Alcohol and Psoriasis: Why They Don't Always Mix

If you have psoriasis, your doctor may have told you to limit your alcohol consumption due to the possible effects on your condition and on the medications you are taking for psoriasis treatment. But does this mean you have to forgo that occasional glass of wine at dinner?

“If someone has a glass of wine or one beer a day, it won’t significantly worsen his or her psoriasis,” explains Colby Evans, MD, a dermatologist in Austin, Texas, and a member of the National Psoriasis Foundation Board of Trustees. But drinking more than that amount can have some potentially serious effects on your psoriasis and your overall health.

Alcohol Effects on Psoriasis

Alcohol consumption can have a variety of effects on your psoriasis, including:

  • Psoriasis flares. Many psoriasis patients find that when they drink alcohol, their psoriasis flares. This seems to be an issue more with men than women who have psoriasis. “It’s not entirely clear why there’s a connection between psoriasis outbreaks and consuming substantial amounts of alcohol,” says Dr. Evans, “but the evidence suggests there is.”
  • Dry skin. Psoriasis plaques are patches of dry, flaky, red skin. Alcohol has the effect of further drying your skin. It’s important to keep your skin moist when you have psoriasis.
  • Lower psoriasis treatment response. Alcohol can slow the effects of the drugs you’re taking and possibly stop them from working at all, Evans says.

The type of drink you choose may also make a difference. In a recent study, only consumption of non-light beer seemed to be associated with the development of psoriasis. Drinking more than five non-light beers per week nearly doubled the risk. Light beer, white or red wine, and liquor did not, which led the researchers at Harvard Medical School, Brigham and Women’s Hospital, and Boston University to suspect the gluten in the barley in beer may be the issue. Although light beer does contain gluten, smaller amounts of grain are used in the production of light beer.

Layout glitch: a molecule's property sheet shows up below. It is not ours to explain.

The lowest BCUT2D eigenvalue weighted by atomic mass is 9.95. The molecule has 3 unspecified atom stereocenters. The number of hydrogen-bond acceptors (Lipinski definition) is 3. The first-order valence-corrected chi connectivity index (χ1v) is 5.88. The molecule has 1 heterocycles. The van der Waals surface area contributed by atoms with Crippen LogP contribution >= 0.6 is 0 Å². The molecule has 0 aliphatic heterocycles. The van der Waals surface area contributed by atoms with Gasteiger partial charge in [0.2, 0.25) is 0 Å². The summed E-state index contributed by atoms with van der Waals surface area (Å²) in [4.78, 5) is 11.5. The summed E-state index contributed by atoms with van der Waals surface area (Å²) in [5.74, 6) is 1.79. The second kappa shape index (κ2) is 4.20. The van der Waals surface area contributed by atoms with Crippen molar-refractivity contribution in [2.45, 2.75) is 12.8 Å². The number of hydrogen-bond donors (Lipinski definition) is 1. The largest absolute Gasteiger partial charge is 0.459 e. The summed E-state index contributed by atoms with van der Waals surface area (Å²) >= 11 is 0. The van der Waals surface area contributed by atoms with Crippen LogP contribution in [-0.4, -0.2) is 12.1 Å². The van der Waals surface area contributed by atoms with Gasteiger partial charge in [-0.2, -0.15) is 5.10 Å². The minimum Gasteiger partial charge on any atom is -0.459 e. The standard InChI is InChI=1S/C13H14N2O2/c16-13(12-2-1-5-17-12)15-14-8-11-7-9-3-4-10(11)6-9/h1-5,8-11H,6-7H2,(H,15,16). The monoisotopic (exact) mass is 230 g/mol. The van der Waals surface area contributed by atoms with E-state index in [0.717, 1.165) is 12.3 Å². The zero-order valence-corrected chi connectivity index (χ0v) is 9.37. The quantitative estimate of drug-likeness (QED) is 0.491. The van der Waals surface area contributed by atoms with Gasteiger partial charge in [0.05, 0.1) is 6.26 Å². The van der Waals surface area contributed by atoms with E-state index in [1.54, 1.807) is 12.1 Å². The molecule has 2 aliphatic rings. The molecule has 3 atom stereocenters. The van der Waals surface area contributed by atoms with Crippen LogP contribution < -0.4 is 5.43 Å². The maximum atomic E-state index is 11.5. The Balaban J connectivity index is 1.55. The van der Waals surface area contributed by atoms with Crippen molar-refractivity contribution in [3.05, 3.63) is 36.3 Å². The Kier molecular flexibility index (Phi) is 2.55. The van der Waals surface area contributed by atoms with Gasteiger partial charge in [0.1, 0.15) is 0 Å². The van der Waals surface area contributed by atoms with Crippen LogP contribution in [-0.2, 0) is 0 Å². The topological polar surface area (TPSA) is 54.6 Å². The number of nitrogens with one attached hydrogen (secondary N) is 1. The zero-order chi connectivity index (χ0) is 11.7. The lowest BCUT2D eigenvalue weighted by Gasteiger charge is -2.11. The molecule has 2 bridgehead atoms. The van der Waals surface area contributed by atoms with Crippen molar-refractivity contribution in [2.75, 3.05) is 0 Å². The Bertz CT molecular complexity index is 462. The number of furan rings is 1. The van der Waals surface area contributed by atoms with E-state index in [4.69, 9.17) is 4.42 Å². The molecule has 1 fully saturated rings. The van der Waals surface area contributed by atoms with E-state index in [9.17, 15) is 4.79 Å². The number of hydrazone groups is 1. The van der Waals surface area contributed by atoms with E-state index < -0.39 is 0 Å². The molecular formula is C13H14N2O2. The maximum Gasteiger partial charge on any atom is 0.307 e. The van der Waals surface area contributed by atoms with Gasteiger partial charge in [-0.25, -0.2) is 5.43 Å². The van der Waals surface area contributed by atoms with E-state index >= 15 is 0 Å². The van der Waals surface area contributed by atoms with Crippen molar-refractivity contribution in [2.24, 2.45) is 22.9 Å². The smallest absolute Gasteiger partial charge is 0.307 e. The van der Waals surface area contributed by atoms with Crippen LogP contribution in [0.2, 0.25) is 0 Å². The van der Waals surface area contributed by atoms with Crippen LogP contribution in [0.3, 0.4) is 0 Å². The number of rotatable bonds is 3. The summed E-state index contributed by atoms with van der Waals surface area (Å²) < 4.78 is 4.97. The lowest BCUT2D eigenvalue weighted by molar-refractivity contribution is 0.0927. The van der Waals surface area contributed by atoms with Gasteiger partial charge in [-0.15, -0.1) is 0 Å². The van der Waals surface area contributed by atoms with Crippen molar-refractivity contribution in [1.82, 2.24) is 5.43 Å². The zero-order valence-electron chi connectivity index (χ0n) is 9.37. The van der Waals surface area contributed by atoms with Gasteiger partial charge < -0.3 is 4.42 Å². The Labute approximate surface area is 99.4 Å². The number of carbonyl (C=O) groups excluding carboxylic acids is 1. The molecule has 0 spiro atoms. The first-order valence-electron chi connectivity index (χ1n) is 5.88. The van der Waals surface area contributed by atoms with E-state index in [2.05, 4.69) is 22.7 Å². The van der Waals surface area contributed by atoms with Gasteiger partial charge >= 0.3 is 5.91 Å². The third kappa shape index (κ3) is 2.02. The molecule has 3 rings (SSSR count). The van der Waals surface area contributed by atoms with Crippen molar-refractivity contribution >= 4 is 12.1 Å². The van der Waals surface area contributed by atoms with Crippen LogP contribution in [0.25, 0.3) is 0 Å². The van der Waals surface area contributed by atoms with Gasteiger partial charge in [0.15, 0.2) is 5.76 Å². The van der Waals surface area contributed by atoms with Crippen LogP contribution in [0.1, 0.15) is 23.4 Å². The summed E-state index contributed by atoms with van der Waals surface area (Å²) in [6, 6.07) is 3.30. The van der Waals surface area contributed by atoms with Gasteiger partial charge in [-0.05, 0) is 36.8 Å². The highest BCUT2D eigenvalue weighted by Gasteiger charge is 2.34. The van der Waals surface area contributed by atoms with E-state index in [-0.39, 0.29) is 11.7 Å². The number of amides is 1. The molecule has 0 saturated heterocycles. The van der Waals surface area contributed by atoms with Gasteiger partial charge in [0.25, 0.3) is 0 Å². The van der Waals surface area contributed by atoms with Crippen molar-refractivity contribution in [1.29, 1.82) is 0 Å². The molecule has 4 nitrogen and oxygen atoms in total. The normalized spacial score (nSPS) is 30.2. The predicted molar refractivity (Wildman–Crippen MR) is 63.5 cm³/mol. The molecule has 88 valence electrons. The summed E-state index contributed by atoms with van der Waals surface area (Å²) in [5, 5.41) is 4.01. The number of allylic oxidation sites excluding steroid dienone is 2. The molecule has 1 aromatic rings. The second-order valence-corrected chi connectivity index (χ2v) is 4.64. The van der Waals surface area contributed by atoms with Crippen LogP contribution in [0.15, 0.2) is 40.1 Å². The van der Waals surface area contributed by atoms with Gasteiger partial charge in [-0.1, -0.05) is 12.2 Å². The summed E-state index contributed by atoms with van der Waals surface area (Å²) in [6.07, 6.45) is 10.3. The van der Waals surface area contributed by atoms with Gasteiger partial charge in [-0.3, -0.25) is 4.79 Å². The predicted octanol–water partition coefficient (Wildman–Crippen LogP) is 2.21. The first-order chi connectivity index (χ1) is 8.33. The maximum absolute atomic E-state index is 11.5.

In addition to making psoriasis worse in some people, alcohol consumption may also increase your risk for developing the autoimmune skin disease in the first place.

Alcohol Effects on Your Body

Alcohol consumption can also affect other areas of your body — and your life. It can:

  • Cause you to gain weight. People with psoriasis are already at risk for obesity, although the explanation for that is not well understood, Evans says. Beer and wine have a lot of calories — empty calories — that can cause weight gain. Weight gain can lead to depression, and depression can be an issue for people with psoriasis because they may already be feeling down due to a fear that their psoriasis makes them hard to look at, he explains.
  • Cause liver damage. One of the drugs used to treat severe psoriasis is methotrexate, which has a long-term side effect of liver damage. Excessive alcohol consumption, even without methotrexate, can damage your liver. Liver damage is serious and can be deadly. “It’s important that people talk to their doctor about any new psoriasis treatment and, if they like to drink, what treatments may be safer for them,” Evans says.

Keep in mind that moderation is the key. You may be able to safely have seven drinks a week — if you spread them out and have one a day. “But if you have all seven in one night, that’s binge drinking,” Evans warns, “and it can do some serious liver damage.” Follow your doctor’s recommendations as to how much alcohol consumption is safe for you. If you find that alcohol worsens your psoriasis symptoms, the answer is simple: Stop drinking.

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